On January 28 1989, NASA's Challenger space shuttle exploded 73 seconds into its tenth flight, killing the seven people on-board. A gasket designed to prevent leakage of hot gases during the boost phase was the direct cause of the accident, but the Rogers Commission's investigation still established that NASA's organizational culture was a major contributing factor which got in the way of informing about the potential shortcomings of the O-ring. In other words - a tragic and costly information disaster.
There are several kinds of 'information disasters' - some are caused by the wrong information, others by out-of-date information and some quite simply by too much information.
Every day, information disasters, both major and minor, affect organisations that are dependent on the right information being supplied at the right time to the people that need it. There are a number of reasons for this.
- The more paperless our society becomes, the more we have to deal with digital documents in all their forms. Contracts, drawings, sensitive documents, technical descriptions, HR documents and marketing manuals are incredibly important when creating an effective, streamlined organisation. Even so, it is common for businesses and organisations to have important documents lying around on desks, in private folders, on servers, in emails, on external cloud services and on USB sticks.
- Most of us are drowning in information and do not have the tools to manage this torrent. We work longer but get less done. We are bombarded with emails, presentations, research, meeting requests, statistics and reports. We spend ages searching for something we read just days before, looking for notes or getting in touch with colleagues who are on holiday or may have quit the company alltogheter.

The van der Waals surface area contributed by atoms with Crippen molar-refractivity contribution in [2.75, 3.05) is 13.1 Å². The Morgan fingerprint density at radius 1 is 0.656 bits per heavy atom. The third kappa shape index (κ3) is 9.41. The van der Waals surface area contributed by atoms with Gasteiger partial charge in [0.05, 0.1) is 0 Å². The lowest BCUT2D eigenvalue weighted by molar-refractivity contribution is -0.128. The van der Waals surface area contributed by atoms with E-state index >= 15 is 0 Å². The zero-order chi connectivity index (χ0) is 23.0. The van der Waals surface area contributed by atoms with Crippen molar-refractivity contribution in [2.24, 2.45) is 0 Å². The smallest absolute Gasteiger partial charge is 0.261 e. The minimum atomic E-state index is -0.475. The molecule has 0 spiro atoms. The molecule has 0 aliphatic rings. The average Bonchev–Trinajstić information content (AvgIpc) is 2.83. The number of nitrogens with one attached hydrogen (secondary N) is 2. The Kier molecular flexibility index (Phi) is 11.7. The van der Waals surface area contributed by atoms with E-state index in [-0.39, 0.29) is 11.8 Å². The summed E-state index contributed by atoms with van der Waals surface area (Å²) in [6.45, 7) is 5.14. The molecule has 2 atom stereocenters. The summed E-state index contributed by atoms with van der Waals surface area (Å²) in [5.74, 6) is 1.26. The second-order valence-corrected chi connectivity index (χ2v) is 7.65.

- It is common for internal and external parties to be dependent on one another. Purchases may need attention at more than one level of authority, changes have to be recorded and sent to everyone involved, material comes in from a third party and has to be integrated with other information and everyone working on the project must be able to access the material at home, abroad when on business trips or on the train home.
- Documents come in different formats and need to be uploaded, interpreted, indexed and made searchable. What's more, for the sake of efficiency, the system needs to be able to handle enormous quantities of data and hundreds of gigabytes without these affecting the usability or speed.
How can effective document management make a difference?
Simply put, not finding information is costly. But how costly? The research carried out by IDC, Working Council of CIOs, AIIM, the Ford Motor Company and Reuters came to the following conclusion:
- Information workers spend 15%–35% of their time searching for information.
- Staff searching for information find about 50% of what they are looking for.
- 21% of the respondents found what they were looking for on more than 85% of occasions.*
- 40% stated that they do not find the information they need on their organisation's Intranet.
And so the question is -what do these figures cost your organisation in time, money and security? And above all – how can effective document management make a difference?
7 ways that effective document management makes a difference
- Seamless version management ensures that no one works in incorrect version of the document.
- On the train, on the plane, on holiday... Wherever you are, you have access to all documents and the fast access and effective structure saves you time.
- It becomes easier to manage all types of documents, be they technical renderings or sales material.
- Fewer problems with authorizations and old versions give the IT department time to focus on something other than support.
- Complete previews and version managements simplifies restoring previous versions.
- There is optional workflow in a secure cloud-based environment for those who do not have access to your environment behind the firewall.
- There are different authorizations and levels of security for the document to ensure that everyone works on the right document.
Research carried out by IDC and others shows that information workers spend more time recreating material than they do producing new material. IDC carried out a European study in 1999, in which they investigated the phenomenon of the 'knowledge worker shortfall', drawing the conclusion that the cost of intellectual revision, poor performance and difficulties finding knowledge-based resources was 5000 dollars per year and employee. Can your organisation afford this?
* IDC's study from 2002 ('Quantifying Enterprise Search', IDC, May 2002)
How much do you waste on recreating and searching for existing material? IDC's study in which they investigated the 'knowledge worker shortfall', drew the conclusion that the cost of intellectual revision and difficulties finding knowledge-based resources was 5 000 dollars per year and employee.